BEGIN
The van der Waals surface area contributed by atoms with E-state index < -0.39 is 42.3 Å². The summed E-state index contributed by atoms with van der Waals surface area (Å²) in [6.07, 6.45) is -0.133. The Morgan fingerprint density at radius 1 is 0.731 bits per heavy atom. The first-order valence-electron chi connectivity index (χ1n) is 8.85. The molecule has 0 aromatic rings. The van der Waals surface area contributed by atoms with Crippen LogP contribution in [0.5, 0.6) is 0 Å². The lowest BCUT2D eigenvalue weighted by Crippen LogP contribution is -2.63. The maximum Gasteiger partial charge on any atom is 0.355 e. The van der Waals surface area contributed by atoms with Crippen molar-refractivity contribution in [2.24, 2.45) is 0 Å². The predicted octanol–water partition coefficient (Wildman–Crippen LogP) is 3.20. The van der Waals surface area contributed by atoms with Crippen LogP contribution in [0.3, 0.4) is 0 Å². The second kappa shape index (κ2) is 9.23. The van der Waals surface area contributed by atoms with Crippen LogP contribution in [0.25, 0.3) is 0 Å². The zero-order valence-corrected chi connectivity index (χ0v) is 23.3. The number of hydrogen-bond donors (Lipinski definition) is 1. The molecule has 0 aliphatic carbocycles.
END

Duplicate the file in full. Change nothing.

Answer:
The van der Waals surface area contributed by atoms with E-state index < -0.39 is 42.3 Å². The summed E-state index contributed by atoms with van der Waals surface area (Å²) in [6.07, 6.45) is -0.133. The Morgan fingerprint density at radius 1 is 0.731 bits per heavy atom. The first-order valence-electron chi connectivity index (χ1n) is 8.85. The molecule has 0 aromatic rings. The van der Waals surface area contributed by atoms with Crippen LogP contribution in [0.5, 0.6) is 0 Å². The lowest BCUT2D eigenvalue weighted by Crippen LogP contribution is -2.63. The maximum Gasteiger partial charge on any atom is 0.355 e. The van der Waals surface area contributed by atoms with Crippen molar-refractivity contribution in [2.24, 2.45) is 0 Å². The predicted octanol–water partition coefficient (Wildman–Crippen LogP) is 3.20. The van der Waals surface area contributed by atoms with Crippen LogP contribution in [0.3, 0.4) is 0 Å². The second kappa shape index (κ2) is 9.23. The van der Waals surface area contributed by atoms with Crippen LogP contribution in [0.25, 0.3) is 0 Å². The zero-order valence-corrected chi connectivity index (χ0v) is 23.3. The number of hydrogen-bond donors (Lipinski definition) is 1. The molecule has 0 aliphatic carbocycles.